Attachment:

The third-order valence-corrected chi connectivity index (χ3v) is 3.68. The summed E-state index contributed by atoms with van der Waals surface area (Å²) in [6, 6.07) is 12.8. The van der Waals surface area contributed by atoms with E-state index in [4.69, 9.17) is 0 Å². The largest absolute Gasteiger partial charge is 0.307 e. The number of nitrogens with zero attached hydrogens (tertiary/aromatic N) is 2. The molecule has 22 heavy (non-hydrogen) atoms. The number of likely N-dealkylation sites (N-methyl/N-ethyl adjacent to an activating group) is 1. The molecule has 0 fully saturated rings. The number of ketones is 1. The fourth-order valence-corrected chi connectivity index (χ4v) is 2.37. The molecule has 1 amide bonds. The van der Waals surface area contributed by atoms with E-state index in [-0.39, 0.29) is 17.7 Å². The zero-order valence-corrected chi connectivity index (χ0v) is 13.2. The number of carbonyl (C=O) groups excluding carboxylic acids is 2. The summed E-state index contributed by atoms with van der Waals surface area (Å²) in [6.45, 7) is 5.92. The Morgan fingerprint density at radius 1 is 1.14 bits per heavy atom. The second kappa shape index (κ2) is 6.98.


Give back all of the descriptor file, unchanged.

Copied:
The third-order valence-corrected chi connectivity index (χ3v) is 3.68. The summed E-state index contributed by atoms with van der Waals surface area (Å²) in [6, 6.07) is 12.8. The van der Waals surface area contributed by atoms with E-state index in [4.69, 9.17) is 0 Å². The largest absolute Gasteiger partial charge is 0.307 e. The number of nitrogens with zero attached hydrogens (tertiary/aromatic N) is 2. The molecule has 22 heavy (non-hydrogen) atoms. The number of likely N-dealkylation sites (N-methyl/N-ethyl adjacent to an activating group) is 1. The molecule has 0 fully saturated rings. The number of ketones is 1. The fourth-order valence-corrected chi connectivity index (χ4v) is 2.37. The molecule has 1 amide bonds. The van der Waals surface area contributed by atoms with E-state index in [-0.39, 0.29) is 17.7 Å². The zero-order valence-corrected chi connectivity index (χ0v) is 13.2. The number of carbonyl (C=O) groups excluding carboxylic acids is 2. The summed E-state index contributed by atoms with van der Waals surface area (Å²) in [6.45, 7) is 5.92. The Morgan fingerprint density at radius 1 is 1.14 bits per heavy atom. The second kappa shape index (κ2) is 6.98.